The Gimmick Economy: how central banks pretend software isn't eating the world

Mathematician/economist Eric R Weinstein is managing director of Thiel Capital, but that doesn't mean that he thinks capitalism has a future.

In a short, but wide-ranging essay in Edge's Annual Question series (this year's question is "What do you consider the most interesting recent [scientific] news? What makes it important?"), Weinstein talks about the fundamentally transformative nature of software-based societies and the challenges they put to the nature of work and economics.

First, Weinstein looks at the impact of software-driven automation on labor and education. Previous cycles of automation have displaced some repetitive work while creating new and better forms of labor in the long run (weavers put out of work by looms, new textile industries created by cheap fabric). But software consists of two kinds of automation: doing repetitive work; and doing "rube goldberg-like processes that happen once," and mostly, they do the former. Since that's also what teachers, lawyers, doctors, and software engineers do, meaning that the new software economy displaces far more people -- and leaves behind a very small number of opportunities for people who are good at thinking up and executing "rube goldberg-like processes that happen once" (like writing novels or founding Facebook).

He says this leads to ever-more-lavish rewards for successful rube-goldbergers, but disaster for people who use "stable and cyclical work to feed families."

Next up is software's intrinsic nature as a "public good" (a good that is inexhaustible and non-excludable -- something everyone can use, including people who didn't pay for it). Historically, he argues, public goods were a minority of the goods we relied on, and we taxed everything else to pay for them. But software (and 3D printers) shift an ever-greater percentage of useful goods into the public good category, leaving a dwindling rump of excludable/rivalrous things that can be used as the raw fodder for market economies.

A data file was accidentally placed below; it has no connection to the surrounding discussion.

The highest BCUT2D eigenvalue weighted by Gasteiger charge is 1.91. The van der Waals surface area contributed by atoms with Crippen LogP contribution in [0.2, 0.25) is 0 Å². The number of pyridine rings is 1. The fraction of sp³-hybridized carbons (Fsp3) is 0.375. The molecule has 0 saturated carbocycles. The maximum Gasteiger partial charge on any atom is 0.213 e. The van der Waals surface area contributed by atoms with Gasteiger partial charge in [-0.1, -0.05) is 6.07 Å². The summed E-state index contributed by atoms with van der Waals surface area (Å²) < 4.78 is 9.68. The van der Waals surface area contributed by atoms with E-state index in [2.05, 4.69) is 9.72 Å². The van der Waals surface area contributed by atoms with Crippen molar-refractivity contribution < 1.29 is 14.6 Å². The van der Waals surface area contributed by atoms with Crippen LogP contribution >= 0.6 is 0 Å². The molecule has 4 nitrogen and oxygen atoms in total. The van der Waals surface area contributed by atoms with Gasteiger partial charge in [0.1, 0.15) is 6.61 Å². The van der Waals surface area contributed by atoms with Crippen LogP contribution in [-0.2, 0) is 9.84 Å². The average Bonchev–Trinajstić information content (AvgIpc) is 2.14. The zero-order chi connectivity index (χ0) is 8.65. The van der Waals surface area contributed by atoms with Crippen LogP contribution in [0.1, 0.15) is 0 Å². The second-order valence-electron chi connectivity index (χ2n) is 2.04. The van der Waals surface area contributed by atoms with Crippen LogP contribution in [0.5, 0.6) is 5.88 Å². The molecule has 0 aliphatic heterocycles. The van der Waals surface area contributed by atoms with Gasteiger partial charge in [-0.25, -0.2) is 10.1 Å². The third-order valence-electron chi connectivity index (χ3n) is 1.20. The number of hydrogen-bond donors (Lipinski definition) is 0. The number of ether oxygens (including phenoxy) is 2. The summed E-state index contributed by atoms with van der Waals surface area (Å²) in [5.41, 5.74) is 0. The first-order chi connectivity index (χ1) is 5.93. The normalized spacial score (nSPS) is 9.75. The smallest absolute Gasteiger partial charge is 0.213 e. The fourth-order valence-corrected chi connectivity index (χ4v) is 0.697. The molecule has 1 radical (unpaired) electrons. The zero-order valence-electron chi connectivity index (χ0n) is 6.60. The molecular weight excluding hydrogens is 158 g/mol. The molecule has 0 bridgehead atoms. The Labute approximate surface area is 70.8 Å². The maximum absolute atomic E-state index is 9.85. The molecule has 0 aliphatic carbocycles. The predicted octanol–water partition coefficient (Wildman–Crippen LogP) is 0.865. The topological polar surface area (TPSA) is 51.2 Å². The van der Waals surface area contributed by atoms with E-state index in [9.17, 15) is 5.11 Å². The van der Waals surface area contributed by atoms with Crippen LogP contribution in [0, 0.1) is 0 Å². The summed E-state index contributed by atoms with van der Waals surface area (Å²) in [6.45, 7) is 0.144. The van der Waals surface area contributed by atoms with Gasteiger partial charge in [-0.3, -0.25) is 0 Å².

The result, he says, is an insurmountable challenge to market capitalism (for which "there is as yet no known alternative"). This leads central banks and governments, who have no idea what to do next, propping up markets with "gimmicks" like quantitative easing, while the real economy melts down around them.

If you look at your news feed, you will notice that the economic news no already longer makes much sense in traditional terms. We have strong growth without wage increases. Using Orwellian terms like “Quantitative Easing” or “Troubled Asset Relief”, central banks print money and transfer wealth to avoid the market’s verdict. Advertising and privacy transfer (rather than user fees) have become the business model of last resort for the Internet corporate giants. Highly trained doctors squeezed between expert systems and no-frills providers are moving from secure professionals towards service sector-workers.

Capitalism and Communism which briefly resembled victor and vanquished, increasingly look more like Thelma and Louise; a tragic couple sent over the edge by forces beyond their control. What comes next is anyone’s guess and the world hangs in the balance.

Anthropic Capitalism And The New Gimmick Economy [Eric R. Weinstein/Edge]

(via Dan Hon)

(Image: Emergent Universe Wiki)

Notable Replies

  1. But this minority position was a choice made by humans. As we see in the single-payer debate, many, many more things could be classified as public goods...except that they are just so exploitable for wealth generation and concentration if treated as owned and rented goods. Public lands, food, clean water, you name it. Software is under this debate as well. It may have the potential to be treated as the public good that it is, but the reality has been more the "lock it up, and parse it out to those willing to pay."

  2. extreme examples of this can be found in health care and education. In the UK the NHS (public service, delivering public good from general taxation) spends exorbitant amounts on software architecture--many of these expensive projects such as the Deloitte disaster under T Blair are far greater than anything the private sector commissions. Yet, it is common and generally tolerated practice that the IP rights are owned by the developers rather than by the NHS bodies. This is ludicrous because 1) it requires every hospital to pay separately for a product, for the development of which another hospital has already paid for and 2) it limits the use of the system and makes changes and maintenance unwieldy and difficult--all cost to the public and profit to the private company.

  3. +1 universal basic income.

  4. hhype says:

    I actually think it's been shown that giving money to the poor has a better effect than giving to the banks. Poor people immediately spend the money on products and needs, that would have immediately boosted demand and caused companies to need to hire people to fill it. Could have slowed the recession, reduced its severity or length. Instead we get this lackluster recovery with finally recovering employment in some areas but stagnant wages.

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